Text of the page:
Nothings: With no class skills, nothings have no way to rise in experience by exercising them. They do, however, treasure money, and so receive 1 EXPS for every 10 eps of treasure they earn. The standard money unit in EXP is the eps, or electrum piece. They are described in greater detail in Chapter 23: Money. Earned treasure must be stolen, found, sought, or gathered with at least some risk to the nothing persona: it cannot be given, granted, won (as in a lottery) or inherited. Thus a nothing would receive 100 EXPS if she cashed in an antique chair worth 1000 eps, but only if the chair was taken from the lair of a vanquished denizen. If she cashed it in for less than its worth, she would simply receive less EXPS. If other personas funnel money to a nothing, or improperly divide their spoils in the nothing’s favour, or turn a blind eye to the nothing’s blatant embezzlement, the treasure is considered given, and the nothing receives no EXPS for it.

Experience for Practice

When personas are experiencing a long layover of some sort —a snowed in winter, or a prolonged space voyage — they might wish to practise, or study, in an attempt to improve their skills. During practice (non-gaming) time, the ref can assume that the persona was making use of whatever facilities were available, and that the persona was careful enough not to die while rehearsing a particularly complex manoeuvre. Then again, depending on the circumstances, accidents do happen…

Whether or not to grant EXPS for practice is a distinct dilemma for the referee. Practice constitutes getting something for nothing — a heinous sin in role playing games —but to ignore its effects completely is unrealistic — if anything a worse crime. Exactly what the referee arranges is up to her, but one useful method is to award the practising persona a lump sum of experience equal to the DD of the manoeuvre, times the standard modifier for her class, times the number of weeks she spends in practice. The persona would then roll on the General Performance Table, with a DD determined by the referee, to see if her practice was successful.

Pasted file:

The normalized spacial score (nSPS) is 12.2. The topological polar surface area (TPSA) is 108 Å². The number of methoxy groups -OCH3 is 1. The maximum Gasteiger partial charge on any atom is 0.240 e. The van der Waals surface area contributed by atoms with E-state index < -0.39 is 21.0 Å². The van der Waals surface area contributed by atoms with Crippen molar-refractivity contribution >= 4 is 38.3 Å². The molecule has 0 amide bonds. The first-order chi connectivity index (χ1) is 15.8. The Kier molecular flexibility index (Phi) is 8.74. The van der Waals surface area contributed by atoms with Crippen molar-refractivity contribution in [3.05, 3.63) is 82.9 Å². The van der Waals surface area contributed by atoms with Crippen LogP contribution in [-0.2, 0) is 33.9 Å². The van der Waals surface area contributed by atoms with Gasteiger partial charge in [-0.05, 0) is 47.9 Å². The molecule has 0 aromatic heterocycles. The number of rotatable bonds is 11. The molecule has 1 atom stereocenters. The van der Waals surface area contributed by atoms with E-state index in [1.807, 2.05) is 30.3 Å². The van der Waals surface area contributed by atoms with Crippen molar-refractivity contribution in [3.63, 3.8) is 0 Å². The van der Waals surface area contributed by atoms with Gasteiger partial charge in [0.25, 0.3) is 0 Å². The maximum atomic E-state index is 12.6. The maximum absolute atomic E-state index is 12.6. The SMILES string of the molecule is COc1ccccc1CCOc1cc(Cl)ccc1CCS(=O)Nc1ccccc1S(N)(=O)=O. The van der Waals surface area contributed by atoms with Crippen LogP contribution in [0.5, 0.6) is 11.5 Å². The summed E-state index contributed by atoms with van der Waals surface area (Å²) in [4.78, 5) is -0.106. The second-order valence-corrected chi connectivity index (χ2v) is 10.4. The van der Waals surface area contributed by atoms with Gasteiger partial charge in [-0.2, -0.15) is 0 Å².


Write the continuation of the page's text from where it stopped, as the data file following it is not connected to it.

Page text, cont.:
For instance, a biologist given free rein in a zoo for two months would have plenty of opportunities for learning, while a mercenary counting money in a warehouse would not. Thus, if both were trying to study their class skills on the side, the biologist would have a relatively easy PT roll to earn her EXPS while the mercenary would not

If an EXPS award doesn’t suit the circumstances, the referee could issue specific skill  instead. A mercenary who promises to practise swinging her long sword around might earn a skill level in that weapon, while a mechanic who spends her entire space voyage in the drives section could earn herself an exatmo drives skill. The mechanic would then enjoy a bonus for the rest of her persona’s career when applying her knowledge of exatmo drives. This makes it easier to get EXPS later, but would earn no EXPS for the practice period.